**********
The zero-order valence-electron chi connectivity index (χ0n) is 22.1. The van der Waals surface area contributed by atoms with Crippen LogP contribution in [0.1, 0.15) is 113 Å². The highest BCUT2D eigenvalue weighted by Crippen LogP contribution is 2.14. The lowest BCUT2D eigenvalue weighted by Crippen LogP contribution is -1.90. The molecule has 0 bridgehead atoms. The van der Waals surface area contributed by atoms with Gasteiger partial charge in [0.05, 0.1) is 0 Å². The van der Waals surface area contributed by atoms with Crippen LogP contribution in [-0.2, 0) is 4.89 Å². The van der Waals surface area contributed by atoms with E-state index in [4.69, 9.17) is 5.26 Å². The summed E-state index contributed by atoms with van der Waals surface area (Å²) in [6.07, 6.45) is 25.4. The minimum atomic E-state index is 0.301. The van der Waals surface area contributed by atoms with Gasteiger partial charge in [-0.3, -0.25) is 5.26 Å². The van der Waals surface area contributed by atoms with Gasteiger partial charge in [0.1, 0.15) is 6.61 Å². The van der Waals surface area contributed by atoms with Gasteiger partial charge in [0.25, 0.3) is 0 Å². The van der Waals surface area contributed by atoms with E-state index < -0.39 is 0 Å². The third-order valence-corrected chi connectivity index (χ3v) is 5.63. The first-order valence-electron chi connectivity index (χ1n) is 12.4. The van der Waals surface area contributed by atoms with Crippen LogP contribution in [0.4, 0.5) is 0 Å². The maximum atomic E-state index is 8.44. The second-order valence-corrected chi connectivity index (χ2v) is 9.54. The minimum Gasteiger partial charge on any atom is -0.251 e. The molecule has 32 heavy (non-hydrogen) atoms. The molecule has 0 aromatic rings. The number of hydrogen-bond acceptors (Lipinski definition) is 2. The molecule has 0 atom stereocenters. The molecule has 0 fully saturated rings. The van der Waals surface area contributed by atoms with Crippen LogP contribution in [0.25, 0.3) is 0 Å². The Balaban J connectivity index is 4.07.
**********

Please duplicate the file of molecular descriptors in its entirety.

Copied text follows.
The zero-order valence-electron chi connectivity index (χ0n) is 22.1. The van der Waals surface area contributed by atoms with Crippen LogP contribution in [0.1, 0.15) is 113 Å². The highest BCUT2D eigenvalue weighted by Crippen LogP contribution is 2.14. The lowest BCUT2D eigenvalue weighted by Crippen LogP contribution is -1.90. The molecule has 0 bridgehead atoms. The van der Waals surface area contributed by atoms with Gasteiger partial charge in [0.05, 0.1) is 0 Å². The van der Waals surface area contributed by atoms with Crippen LogP contribution in [-0.2, 0) is 4.89 Å². The van der Waals surface area contributed by atoms with E-state index in [4.69, 9.17) is 5.26 Å². The summed E-state index contributed by atoms with van der Waals surface area (Å²) in [6.07, 6.45) is 25.4. The minimum atomic E-state index is 0.301. The van der Waals surface area contributed by atoms with Gasteiger partial charge in [-0.3, -0.25) is 5.26 Å². The van der Waals surface area contributed by atoms with Gasteiger partial charge in [0.1, 0.15) is 6.61 Å². The van der Waals surface area contributed by atoms with Gasteiger partial charge in [0.25, 0.3) is 0 Å². The van der Waals surface area contributed by atoms with E-state index < -0.39 is 0 Å². The third-order valence-corrected chi connectivity index (χ3v) is 5.63. The first-order valence-electron chi connectivity index (χ1n) is 12.4. The van der Waals surface area contributed by atoms with Crippen LogP contribution in [0.4, 0.5) is 0 Å². The maximum atomic E-state index is 8.44. The second-order valence-corrected chi connectivity index (χ2v) is 9.54. The minimum Gasteiger partial charge on any atom is -0.251 e. The molecule has 32 heavy (non-hydrogen) atoms. The molecule has 0 aromatic rings. The number of hydrogen-bond acceptors (Lipinski definition) is 2. The molecule has 0 atom stereocenters. The molecule has 0 fully saturated rings. The van der Waals surface area contributed by atoms with Crippen LogP contribution in [0.25, 0.3) is 0 Å². The Balaban J connectivity index is 4.07.